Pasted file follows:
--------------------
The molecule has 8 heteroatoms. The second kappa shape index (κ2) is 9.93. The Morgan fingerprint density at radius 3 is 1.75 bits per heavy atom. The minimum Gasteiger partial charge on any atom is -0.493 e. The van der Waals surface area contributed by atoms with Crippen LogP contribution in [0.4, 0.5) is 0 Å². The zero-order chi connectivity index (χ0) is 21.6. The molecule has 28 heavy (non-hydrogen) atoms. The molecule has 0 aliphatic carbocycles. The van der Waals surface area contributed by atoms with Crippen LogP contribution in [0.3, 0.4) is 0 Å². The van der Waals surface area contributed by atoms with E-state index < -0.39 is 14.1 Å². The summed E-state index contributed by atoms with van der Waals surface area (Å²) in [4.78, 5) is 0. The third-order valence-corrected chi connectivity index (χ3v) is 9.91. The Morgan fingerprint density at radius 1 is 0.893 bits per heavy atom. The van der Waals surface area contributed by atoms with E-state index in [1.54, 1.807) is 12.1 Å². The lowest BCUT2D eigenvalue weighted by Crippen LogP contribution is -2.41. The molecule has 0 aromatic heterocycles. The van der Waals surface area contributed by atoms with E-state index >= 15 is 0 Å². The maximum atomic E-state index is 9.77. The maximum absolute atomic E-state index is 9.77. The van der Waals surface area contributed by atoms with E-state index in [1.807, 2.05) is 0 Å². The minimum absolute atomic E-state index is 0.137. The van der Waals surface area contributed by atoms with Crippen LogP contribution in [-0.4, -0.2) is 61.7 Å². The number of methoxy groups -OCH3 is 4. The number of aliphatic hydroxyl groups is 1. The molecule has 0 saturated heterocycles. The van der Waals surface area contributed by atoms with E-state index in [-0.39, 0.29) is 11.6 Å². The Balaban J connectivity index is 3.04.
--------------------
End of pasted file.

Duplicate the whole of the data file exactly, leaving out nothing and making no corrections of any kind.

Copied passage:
The molecule has 8 heteroatoms. The second kappa shape index (κ2) is 9.93. The Morgan fingerprint density at radius 3 is 1.75 bits per heavy atom. The minimum Gasteiger partial charge on any atom is -0.493 e. The van der Waals surface area contributed by atoms with Crippen LogP contribution in [0.4, 0.5) is 0 Å². The zero-order chi connectivity index (χ0) is 21.6. The molecule has 28 heavy (non-hydrogen) atoms. The molecule has 0 aliphatic carbocycles. The van der Waals surface area contributed by atoms with Crippen LogP contribution in [0.3, 0.4) is 0 Å². The van der Waals surface area contributed by atoms with E-state index < -0.39 is 14.1 Å². The summed E-state index contributed by atoms with van der Waals surface area (Å²) in [4.78, 5) is 0. The third-order valence-corrected chi connectivity index (χ3v) is 9.91. The Morgan fingerprint density at radius 1 is 0.893 bits per heavy atom. The van der Waals surface area contributed by atoms with E-state index in [1.54, 1.807) is 12.1 Å². The lowest BCUT2D eigenvalue weighted by Crippen LogP contribution is -2.41. The molecule has 0 aromatic heterocycles. The van der Waals surface area contributed by atoms with E-state index >= 15 is 0 Å². The maximum atomic E-state index is 9.77. The maximum absolute atomic E-state index is 9.77. The van der Waals surface area contributed by atoms with E-state index in [1.807, 2.05) is 0 Å². The minimum absolute atomic E-state index is 0.137. The van der Waals surface area contributed by atoms with Crippen LogP contribution in [-0.4, -0.2) is 61.7 Å². The number of methoxy groups -OCH3 is 4. The number of aliphatic hydroxyl groups is 1. The molecule has 0 saturated heterocycles. The van der Waals surface area contributed by atoms with E-state index in [-0.39, 0.29) is 11.6 Å². The Balaban J connectivity index is 3.04.